The Bookman tells an amusing story of Mr. Oscar Wilde and a certain poet, who shall be nameless. The bard complained to the aesthete that a book of his had been practically ignored by certain critics. “There is a conspiracy of silence against my book,” he said. “What should you do about it, if you were I?” “Join it,” was the answer.
A very different account was presented by a biographer of Wilde named Robert Harborough Sherard in “The Real Oscar Wilde” in 1916. In this version, the poet, identified as Lewis Morris, asks for advice from the statesman Augustine Birrell. At a later time Birrell communicates the query to Wilde who responds acerbically [ROCS]:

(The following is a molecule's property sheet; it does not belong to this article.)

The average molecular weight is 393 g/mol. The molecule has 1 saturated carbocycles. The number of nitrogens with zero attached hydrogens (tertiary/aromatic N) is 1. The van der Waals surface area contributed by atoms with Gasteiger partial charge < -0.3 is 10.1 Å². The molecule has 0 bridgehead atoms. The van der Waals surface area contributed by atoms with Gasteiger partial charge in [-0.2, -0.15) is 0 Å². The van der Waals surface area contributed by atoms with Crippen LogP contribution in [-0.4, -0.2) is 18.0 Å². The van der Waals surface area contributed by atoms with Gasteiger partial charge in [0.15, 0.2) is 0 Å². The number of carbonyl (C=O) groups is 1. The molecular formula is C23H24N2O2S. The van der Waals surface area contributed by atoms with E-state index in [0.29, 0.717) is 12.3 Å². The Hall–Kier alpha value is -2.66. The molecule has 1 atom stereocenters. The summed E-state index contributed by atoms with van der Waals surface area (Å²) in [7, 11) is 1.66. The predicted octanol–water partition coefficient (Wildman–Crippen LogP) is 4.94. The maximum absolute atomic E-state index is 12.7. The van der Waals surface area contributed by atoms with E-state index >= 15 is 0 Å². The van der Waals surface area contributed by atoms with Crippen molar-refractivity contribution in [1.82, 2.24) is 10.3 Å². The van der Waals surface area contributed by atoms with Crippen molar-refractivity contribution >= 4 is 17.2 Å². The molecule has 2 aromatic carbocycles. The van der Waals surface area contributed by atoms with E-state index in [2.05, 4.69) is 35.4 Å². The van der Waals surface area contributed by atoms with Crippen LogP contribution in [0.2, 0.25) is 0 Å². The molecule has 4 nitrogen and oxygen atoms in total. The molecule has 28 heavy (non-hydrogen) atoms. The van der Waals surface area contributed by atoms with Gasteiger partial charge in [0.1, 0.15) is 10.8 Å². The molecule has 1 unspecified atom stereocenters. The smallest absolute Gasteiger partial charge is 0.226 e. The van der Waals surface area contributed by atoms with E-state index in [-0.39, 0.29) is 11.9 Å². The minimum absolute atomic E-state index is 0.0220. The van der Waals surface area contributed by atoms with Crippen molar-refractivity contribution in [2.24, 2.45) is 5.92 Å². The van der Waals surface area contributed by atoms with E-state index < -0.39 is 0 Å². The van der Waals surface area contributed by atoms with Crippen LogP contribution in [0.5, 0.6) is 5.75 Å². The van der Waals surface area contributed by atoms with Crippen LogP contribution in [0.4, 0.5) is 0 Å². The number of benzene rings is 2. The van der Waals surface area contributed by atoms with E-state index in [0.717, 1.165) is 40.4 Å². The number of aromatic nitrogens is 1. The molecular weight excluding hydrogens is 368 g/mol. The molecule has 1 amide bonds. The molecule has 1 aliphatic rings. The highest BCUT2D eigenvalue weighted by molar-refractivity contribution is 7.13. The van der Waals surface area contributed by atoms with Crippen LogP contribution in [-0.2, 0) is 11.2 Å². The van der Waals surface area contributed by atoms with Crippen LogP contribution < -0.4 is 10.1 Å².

Apropos of conspiracies of silence, there is a frequently told anecdote that the poet, Lewis Morris, having complained to Oscar that there was a conspiracy of silence against him was promptly advised to join it. I never believed that Oscar Wilde would have said such a thing to a brother poet, because I never knew him wilfully to hurt anybody’s feelings, and for another thing, this particular poet was an eminently well-meaning if tedious personage, insufficiently popular to excite anybody’s hostility. That I was right in doubting the accuracy of this story was proved to me by the following statement made by Mr Augustine Birrell, the present Secretary for Ireland, in the course of a conversation he had with Mr Herbert Vivian, who was writing a series of interviews, or Studies in Personality for The Pall Mall Magazine.